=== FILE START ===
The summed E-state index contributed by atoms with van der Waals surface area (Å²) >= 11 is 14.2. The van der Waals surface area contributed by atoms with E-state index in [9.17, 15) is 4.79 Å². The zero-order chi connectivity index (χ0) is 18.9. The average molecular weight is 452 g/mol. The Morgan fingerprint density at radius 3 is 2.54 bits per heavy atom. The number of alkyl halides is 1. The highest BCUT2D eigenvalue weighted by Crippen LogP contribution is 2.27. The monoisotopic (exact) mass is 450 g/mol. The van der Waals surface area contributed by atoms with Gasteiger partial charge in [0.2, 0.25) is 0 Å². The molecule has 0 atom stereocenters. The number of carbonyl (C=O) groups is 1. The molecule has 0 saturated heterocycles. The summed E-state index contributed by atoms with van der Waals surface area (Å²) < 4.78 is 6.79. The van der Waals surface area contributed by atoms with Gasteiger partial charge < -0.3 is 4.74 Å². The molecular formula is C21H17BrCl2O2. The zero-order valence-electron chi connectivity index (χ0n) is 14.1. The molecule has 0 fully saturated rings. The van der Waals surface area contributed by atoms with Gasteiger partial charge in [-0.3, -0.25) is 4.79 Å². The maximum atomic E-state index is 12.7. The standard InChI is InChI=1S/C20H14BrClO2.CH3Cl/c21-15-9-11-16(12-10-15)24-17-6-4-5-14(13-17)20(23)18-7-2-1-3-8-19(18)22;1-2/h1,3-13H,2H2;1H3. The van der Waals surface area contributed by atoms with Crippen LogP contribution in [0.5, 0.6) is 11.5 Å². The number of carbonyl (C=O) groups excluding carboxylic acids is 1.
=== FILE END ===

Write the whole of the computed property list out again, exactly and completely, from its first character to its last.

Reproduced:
The summed E-state index contributed by atoms with van der Waals surface area (Å²) >= 11 is 14.2. The van der Waals surface area contributed by atoms with E-state index in [9.17, 15) is 4.79 Å². The zero-order chi connectivity index (χ0) is 18.9. The average molecular weight is 452 g/mol. The Morgan fingerprint density at radius 3 is 2.54 bits per heavy atom. The number of alkyl halides is 1. The highest BCUT2D eigenvalue weighted by Crippen LogP contribution is 2.27. The monoisotopic (exact) mass is 450 g/mol. The van der Waals surface area contributed by atoms with Gasteiger partial charge in [0.2, 0.25) is 0 Å². The molecule has 0 atom stereocenters. The number of carbonyl (C=O) groups is 1. The molecule has 0 saturated heterocycles. The summed E-state index contributed by atoms with van der Waals surface area (Å²) < 4.78 is 6.79. The van der Waals surface area contributed by atoms with Gasteiger partial charge < -0.3 is 4.74 Å². The molecular formula is C21H17BrCl2O2. The zero-order valence-electron chi connectivity index (χ0n) is 14.1. The molecule has 0 fully saturated rings. The van der Waals surface area contributed by atoms with Gasteiger partial charge in [-0.3, -0.25) is 4.79 Å². The maximum atomic E-state index is 12.7. The standard InChI is InChI=1S/C20H14BrClO2.CH3Cl/c21-15-9-11-16(12-10-15)24-17-6-4-5-14(13-17)20(23)18-7-2-1-3-8-19(18)22;1-2/h1,3-13H,2H2;1H3. The van der Waals surface area contributed by atoms with Crippen LogP contribution in [0.5, 0.6) is 11.5 Å². The number of carbonyl (C=O) groups excluding carboxylic acids is 1.